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Mississippi Health Program Appears Successful In One Of The Worse Public Health Areas In The Country

By Jeffrey Hess | Published 10 Jun 2014 08:48pm | comments
Tiffany Grant
A health initiative aimed at black women in Madison and Holmes Counties appears to be having success improving the health of the women and their families. However, as MPB's Jeffrey Hess reports, the effort has a long way to go considering life expectancy in those counties is among the lowest in the country.
 
A group of about 50 black women cheer on the success of their friends who managed to lose weight and improve their health through the Healthy Families Movement Program at the Mallory Community Health Center in Canton.
 
April Love is one of the women.
 
She says she lost 12 pounds in the last three months but also learned valuable new information about healthy eating.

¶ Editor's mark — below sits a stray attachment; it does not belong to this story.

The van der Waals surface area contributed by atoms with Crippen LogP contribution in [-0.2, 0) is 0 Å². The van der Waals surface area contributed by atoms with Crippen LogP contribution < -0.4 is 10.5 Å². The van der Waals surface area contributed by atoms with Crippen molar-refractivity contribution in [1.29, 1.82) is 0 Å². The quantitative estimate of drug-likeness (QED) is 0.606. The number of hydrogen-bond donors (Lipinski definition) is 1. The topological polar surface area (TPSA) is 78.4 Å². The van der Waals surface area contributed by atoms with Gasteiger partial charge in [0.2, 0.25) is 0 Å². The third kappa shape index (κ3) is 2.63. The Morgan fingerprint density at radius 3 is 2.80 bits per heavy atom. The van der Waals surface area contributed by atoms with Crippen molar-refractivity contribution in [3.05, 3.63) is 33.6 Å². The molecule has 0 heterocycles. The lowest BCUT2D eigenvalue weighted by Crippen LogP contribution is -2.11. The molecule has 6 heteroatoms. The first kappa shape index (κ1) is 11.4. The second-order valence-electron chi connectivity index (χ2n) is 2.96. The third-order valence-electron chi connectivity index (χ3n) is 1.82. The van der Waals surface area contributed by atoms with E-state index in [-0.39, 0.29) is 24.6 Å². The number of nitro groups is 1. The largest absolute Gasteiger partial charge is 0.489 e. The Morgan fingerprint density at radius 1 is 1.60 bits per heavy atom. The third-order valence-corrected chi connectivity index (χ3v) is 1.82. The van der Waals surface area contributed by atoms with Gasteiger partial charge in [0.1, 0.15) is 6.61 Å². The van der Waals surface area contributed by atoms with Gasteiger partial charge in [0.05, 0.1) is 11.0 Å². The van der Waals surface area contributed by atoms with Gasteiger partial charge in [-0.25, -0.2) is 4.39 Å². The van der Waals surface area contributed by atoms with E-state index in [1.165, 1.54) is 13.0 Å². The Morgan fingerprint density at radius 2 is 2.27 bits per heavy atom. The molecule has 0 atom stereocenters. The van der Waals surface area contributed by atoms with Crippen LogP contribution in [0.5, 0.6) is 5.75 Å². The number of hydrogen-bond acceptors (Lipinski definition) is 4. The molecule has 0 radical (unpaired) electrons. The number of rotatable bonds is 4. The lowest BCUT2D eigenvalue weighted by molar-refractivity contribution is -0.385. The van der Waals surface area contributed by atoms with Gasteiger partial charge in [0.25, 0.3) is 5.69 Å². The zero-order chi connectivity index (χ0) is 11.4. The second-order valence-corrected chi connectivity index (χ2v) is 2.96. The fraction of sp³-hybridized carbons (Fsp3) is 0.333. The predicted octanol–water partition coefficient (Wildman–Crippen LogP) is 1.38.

"It is not just for the three month period. I think it goes on for after the three months. It is just and entire lifestyle change. And that I what I am excited about," Love said.
 
The average weight loss for the women is 8 pounds, which is just the beginning for an area where women's life expectancy is behind countries like Honduras, El Salvador and Peru.
 
The program's coordinator Tiffany Grant says she does not feel like she is losing the battle against obesity and heart disease.
 
"I don't feel like we are losing the battle. Just continuously going out there and working with communities and working with families we will continue to work on it. It may take a little while for those outcomes to be shown, but we are not losing the battle. We are going to keep fighting," Grant said.
 
The drug company AstraZeneca has pour 600-thousand dollars into the program over the last to target low-income African-American women.
 
The thinking behind that strategy is that these women do most of the cooking and shopping that the good habits will rub off on whole families.
 
That's the sentiment reflected by Rosie Grant who has a husband and three kids.
 
"As far as their eating habits, because I eat healthier and I am the provider for cooking, they either eat healthier or you don't eat now," Grant said.
 
The program will have to re-apply for their grant so it is not clear if it will continue.
 
 

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Tiffany Grant


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